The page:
Your thoughts are accustomed to racing around all day long. They aren’t going to magically stop.

Meditation is the training that helps you learn to focus your mind.

It is the teaching process, not the result of concentration.

Over time, you will enhance your ability to concentrate. In the beginning, anticipate that your thoughts will wander all over the place during meditation. This is normal.

Myth #4: Zoning Out is the Ultimate Goal of Meditation.

It is important that you set your intentions prior to practice. What is it that YOU want from each meditation session?

Meditation can be used just to relax.

It can be a calming respite from the busyness of life, or a form of self-care.

You can also use your sessions to sort out personal issues or seek spiritual attainments.

A state of pure obliviousness is not generally a goal, nor is falling asleep.

Myth #5: You’ll Isolate Yourself from Others.

Sitting by yourself can actually strengthen your connections with others.

You’ll develop more love and compassion, and a depth of understanding and acceptance of the human condition that you didn’t have previously.

These feelings will cause you to seek out the companionship and friendship of other people when you are not meditating.

In addition, meditation does not have to be practiced alone. Group meditations are common.

group meditation disproving the myth that meditation is isolating

Myth #6: You Will Consistently Improve With Practice.

This may be one of the toughest myths to dispel.

Unlike many activities in which practice creates steady improvement, this isn’t necessarily the case for meditation.

Expect fluctuations.

Some sessions will go smoothly and sometimes you’ll struggle.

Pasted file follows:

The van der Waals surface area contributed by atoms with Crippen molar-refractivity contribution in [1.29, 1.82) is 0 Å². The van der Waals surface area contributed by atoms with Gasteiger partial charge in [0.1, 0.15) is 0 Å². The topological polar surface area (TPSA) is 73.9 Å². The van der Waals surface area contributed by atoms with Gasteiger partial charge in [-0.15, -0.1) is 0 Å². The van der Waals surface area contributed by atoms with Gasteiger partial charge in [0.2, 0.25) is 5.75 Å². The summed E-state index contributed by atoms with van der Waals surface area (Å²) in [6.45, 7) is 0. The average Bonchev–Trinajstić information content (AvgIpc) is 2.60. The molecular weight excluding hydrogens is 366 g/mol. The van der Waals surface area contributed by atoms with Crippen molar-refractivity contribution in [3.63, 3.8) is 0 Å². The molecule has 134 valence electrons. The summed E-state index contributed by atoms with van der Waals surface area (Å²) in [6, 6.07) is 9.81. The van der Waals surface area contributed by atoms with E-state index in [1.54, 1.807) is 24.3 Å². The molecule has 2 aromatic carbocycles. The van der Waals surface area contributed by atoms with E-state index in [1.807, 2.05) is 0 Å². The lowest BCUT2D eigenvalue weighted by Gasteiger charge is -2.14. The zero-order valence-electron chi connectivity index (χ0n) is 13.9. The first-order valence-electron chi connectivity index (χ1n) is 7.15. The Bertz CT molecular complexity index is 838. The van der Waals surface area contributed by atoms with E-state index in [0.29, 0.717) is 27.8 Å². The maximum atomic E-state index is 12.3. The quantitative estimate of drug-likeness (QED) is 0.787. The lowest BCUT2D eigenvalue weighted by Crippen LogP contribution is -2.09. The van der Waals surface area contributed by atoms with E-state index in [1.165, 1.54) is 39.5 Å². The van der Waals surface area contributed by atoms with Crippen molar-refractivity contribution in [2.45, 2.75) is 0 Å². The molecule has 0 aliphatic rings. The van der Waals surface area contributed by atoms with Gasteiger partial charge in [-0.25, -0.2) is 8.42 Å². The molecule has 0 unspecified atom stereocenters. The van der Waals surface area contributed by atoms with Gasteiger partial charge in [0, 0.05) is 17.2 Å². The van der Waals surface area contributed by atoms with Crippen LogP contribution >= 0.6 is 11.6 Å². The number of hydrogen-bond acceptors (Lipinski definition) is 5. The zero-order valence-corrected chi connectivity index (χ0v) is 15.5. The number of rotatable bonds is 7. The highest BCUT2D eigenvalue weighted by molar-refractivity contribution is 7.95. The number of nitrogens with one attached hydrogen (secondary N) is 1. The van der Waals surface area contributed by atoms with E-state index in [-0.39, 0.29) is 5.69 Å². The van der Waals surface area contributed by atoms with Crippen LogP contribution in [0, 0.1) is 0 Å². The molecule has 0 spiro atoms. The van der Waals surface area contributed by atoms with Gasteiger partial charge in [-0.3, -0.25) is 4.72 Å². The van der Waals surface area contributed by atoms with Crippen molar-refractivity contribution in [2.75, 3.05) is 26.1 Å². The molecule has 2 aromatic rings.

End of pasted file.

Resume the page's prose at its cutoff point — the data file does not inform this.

Just when you feel you’ve gotten your practice down, something will come along to distract you. Don’t feel badly if a session doesn’t go well, even if you’ve been very consistent over time.

Just accept it the way it is that day. Tomorrow is a new day and a fresh practice.

Myth #7: Meditation is Easy.

Sit quietly and breathe. Sounds easy, right?

Not so fast.

Mindfulness can be hard work.

The process is easy.

To make breakthroughs in thinking, address your automatic defenses, set out in a more positive direction, and transform your entrenched habits – these things are hard.

Myth #8: Meditation is Difficult.

Yeah, I know, I just said it could be hard…

Meditation can be simple and fun.

Be gentle with yourself. Lighten up and enjoy the process. Don’t put so much pressure on yourself to “do meditation right”.

It’s called practice for a reason. Have fun with the process and the discoveries you will make about yourself along the way.

Read More:

Final Thoughts on 8 Common Myths About Meditation: Mental Aspects

Meditation practices are full of contradictions and diversity.

They’re also immensely rewarding and worth all the effort you put into them.

Clear up the myths and boost your physical and mental well-being through meditation.

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smooth rock in zen sand garden, representing the mental aspects of meditation
outline against sunlight of woman stretching in seated meditation
smooth rock in zen sand garden, representing the mental aspects of meditation